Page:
Despite Appellant's attempts to downplay her skills and expertise as a research biologist working on complex embryonic stem (ES) cell research in Dr. Chen's lab to mere technical work following directions, we find substantial evidence in the summary judgment record demonstrating otherwise. Although following scientific protocols and exercising technical proficiency were required in Appellant's work for Dr. Chen, we do not find that such requirements and the exercise of technical skill diminish the complexity of the work or the advanced intellectual knowledge, training, and experience necessary for Appellant's performance of her job. Rather, they were in addition to the intellectual complexity of the job. The use of manuals, guidelines, or other established procedures containing or relating to highly complex technical or scientific matters that can be understood or interpreted only by those with advanced or specialized knowledge or skills does not preclude exemption. 29 C.F.R. § 541.704. Further, the phrase " field of science or learning" explicitly included in 29 C.F.R. § 541.301 includes work in the biological sciences that has a recognized professional status as distinguished from the mechanical arts or skilled trades. 29 C.F.R. § 541.301(c).

         Appellant contends it is error to only consider her academic training and the complexity of the duties she performed and argues she does not meet the standard of a learned professional because she was not able to exercise independent discretion and judgment in her job.

         As noted, under 29 C.F.R. § 541.301(a), to qualify for the learned professional exemption, an employee's primary duty must be the performance of work requiring advanced knowledge in a field of science or learning customarily acquired by a prolonged course of specialized intellectual instruction. The regulation further defines " work requiring advanced knowledge" as work that is predominantly intellectual in character and that requires the " consistent exercise of discretion and judgment," as distinguished from performance of routine mental, manual, mechanical or physical work. 29 C.F.R. § 541.301(b). This type of work generally requires use of the employee's advanced knowledge to analyze,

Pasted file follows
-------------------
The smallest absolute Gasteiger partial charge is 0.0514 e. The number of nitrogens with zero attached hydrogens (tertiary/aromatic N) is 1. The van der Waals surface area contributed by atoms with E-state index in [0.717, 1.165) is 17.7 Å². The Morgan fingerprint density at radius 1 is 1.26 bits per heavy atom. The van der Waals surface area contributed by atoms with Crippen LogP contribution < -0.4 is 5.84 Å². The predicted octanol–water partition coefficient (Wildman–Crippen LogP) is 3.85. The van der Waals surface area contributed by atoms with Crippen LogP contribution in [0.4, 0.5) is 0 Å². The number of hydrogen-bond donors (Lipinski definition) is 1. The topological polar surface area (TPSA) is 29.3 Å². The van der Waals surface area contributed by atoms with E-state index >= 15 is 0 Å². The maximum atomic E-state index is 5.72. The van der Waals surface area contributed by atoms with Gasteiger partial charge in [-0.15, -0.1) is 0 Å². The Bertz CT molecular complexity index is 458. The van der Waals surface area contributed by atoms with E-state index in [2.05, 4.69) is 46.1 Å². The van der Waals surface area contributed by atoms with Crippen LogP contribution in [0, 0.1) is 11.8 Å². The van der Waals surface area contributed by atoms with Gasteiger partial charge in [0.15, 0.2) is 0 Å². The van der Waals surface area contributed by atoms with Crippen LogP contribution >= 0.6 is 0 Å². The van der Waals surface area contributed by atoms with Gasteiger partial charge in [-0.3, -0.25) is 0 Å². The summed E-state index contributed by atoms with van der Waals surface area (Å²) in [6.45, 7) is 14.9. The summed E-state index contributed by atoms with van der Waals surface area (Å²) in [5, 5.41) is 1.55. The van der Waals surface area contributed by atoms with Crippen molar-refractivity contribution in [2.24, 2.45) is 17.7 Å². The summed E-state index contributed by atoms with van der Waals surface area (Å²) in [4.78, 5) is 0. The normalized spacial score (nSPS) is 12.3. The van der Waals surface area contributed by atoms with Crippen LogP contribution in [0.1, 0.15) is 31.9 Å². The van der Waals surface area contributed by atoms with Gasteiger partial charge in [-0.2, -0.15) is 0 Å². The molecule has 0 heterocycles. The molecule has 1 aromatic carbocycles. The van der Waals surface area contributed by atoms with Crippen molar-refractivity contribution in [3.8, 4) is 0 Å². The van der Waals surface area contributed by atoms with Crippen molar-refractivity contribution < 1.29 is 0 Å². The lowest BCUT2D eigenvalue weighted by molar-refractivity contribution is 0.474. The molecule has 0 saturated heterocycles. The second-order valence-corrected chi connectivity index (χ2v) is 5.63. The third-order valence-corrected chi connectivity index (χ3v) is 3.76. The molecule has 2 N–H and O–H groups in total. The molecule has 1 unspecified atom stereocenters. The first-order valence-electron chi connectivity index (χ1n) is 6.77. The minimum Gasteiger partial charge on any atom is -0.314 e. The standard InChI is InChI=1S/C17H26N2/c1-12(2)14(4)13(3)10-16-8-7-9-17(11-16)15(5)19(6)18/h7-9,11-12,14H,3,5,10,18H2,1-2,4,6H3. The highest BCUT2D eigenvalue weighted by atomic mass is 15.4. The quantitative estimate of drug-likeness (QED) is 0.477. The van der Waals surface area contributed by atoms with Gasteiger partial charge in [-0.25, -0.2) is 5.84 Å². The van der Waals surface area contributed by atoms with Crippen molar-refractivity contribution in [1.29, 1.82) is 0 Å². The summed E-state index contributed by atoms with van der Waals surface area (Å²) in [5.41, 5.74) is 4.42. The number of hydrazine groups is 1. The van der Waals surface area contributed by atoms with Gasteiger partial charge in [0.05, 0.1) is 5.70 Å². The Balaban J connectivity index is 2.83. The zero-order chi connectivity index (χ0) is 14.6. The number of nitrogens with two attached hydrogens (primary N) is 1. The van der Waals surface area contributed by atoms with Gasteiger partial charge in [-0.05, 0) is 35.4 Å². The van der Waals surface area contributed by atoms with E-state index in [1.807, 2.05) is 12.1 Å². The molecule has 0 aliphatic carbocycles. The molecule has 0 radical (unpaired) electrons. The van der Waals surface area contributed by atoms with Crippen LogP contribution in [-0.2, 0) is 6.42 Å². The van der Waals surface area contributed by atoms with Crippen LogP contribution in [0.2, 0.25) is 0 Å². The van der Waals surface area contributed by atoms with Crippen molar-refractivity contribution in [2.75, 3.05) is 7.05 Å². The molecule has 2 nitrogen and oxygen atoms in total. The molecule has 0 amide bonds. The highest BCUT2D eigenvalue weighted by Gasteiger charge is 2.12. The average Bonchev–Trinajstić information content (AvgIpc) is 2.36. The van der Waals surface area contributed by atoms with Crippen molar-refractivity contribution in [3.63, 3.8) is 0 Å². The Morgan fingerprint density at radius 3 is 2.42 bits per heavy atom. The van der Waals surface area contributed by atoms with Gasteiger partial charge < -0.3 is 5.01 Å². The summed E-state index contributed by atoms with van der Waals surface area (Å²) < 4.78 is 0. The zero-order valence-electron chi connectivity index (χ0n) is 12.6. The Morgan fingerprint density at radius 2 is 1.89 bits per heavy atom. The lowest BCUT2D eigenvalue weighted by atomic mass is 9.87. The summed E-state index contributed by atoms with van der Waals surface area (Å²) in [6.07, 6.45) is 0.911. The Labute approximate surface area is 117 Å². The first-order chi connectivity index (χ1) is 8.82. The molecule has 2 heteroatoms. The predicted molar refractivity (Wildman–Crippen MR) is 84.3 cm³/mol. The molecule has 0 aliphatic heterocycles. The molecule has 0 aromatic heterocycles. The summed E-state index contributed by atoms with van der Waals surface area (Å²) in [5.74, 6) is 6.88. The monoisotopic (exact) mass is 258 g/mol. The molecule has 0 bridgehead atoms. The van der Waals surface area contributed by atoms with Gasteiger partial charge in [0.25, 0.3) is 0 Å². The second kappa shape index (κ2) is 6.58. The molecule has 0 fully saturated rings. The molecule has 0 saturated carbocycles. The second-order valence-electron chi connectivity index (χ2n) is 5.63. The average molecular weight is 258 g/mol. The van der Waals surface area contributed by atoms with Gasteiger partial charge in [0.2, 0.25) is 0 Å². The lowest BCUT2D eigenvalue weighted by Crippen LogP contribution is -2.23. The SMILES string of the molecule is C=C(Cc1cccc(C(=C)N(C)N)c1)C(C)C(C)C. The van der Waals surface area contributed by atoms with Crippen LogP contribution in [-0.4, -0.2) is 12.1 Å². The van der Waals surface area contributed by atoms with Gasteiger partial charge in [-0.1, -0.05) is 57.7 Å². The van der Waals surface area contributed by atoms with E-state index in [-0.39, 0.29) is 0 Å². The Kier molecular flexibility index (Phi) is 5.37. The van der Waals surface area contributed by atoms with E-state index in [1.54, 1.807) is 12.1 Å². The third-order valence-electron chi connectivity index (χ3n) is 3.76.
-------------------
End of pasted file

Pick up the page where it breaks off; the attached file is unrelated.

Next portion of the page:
Page 340

interpret or make deductions from varying facts or circumstances. Id.

         The summary judgment record is replete with examples demonstrating the discretion and judgment Appellant exercised in her work in the lab.

         Appellant's skill in performing molecular biology research was utilized in Dr. Chen's lab to conduct ES cell research to discover what causes human beings to itch, particularly in connection with the administration of anesthesia. In furtherance of making that discovery, Appellant experimented with mice. Viewed generally, the research " experiment" sought to inject mutated mouse DNA into mouse ES cells, multiply those cells in a petri dish, then inject the mutated ES cells into a live mouse, all in an attempt to breed the mouse and have its offspring maintain the mutated DNA.

         Vital to the research project was Appellant's creation and use of knock-out mice. A knockout mouse is a laboratory mouse in which researchers have inactivated, or " knocked out," an existing gene by replacing it or disrupting it with an artificial piece of DNA. The loss of gene activity often causes changes in a mouse's biochemical characteristics. Knocking out the activity of a gene provides valuable clues about what that gene normally does. Humans share many genes with mice. Consequently, observing the characteristics of knock-out mice gives researchers information that can be used to better understand how a similar gene may cause physical reactions or behavior in humans, such as the itching caused by anesthesia.

         Appellant managed the mice colony; independently weaned, kept, sacrificed and separated mice; and assured that all of the relevant protocols and requirements were followed. Appellant made decisions and deductions based on observation, analysis and interpretation in conducting her research. She monitored data to assure consistent quality by recording it and analyzing it. She compared and evaluated DNA markers by looking at bands in order to determine if she had correct recombined clones.

         She used a technique called a " GRPR[3] conditional knock-out targeting vector," which showed " where to detect the gene, where to amplify the fragments of the DNA to confirm if the culture DNA have been successfully electroporated[4] into the ES cells," and " which fragment is the one to amplify in relation to the protocol." In using the GRPR conditional knock-out targeting vector, Appellant interpreted images with bands and smears to determine and confirm that she had genomic[5] DNA.

         After isolating cells through visual selection, Appellant would analyze them with the polymerase chain reaction (PCR)[6] machine to determine if the clone was positive and to amplify the DNA so it could be run on the gel to be visible.

Page 341

          Appellant stated she independently performed the steps of her research duties, which required the exercise of her judgment in selecting, screening, picking, isolating, and splitting cells. She exercised discretion in these steps and took the initiative to modify, optimize, and follow a protocol, and did it on her own and without supervision.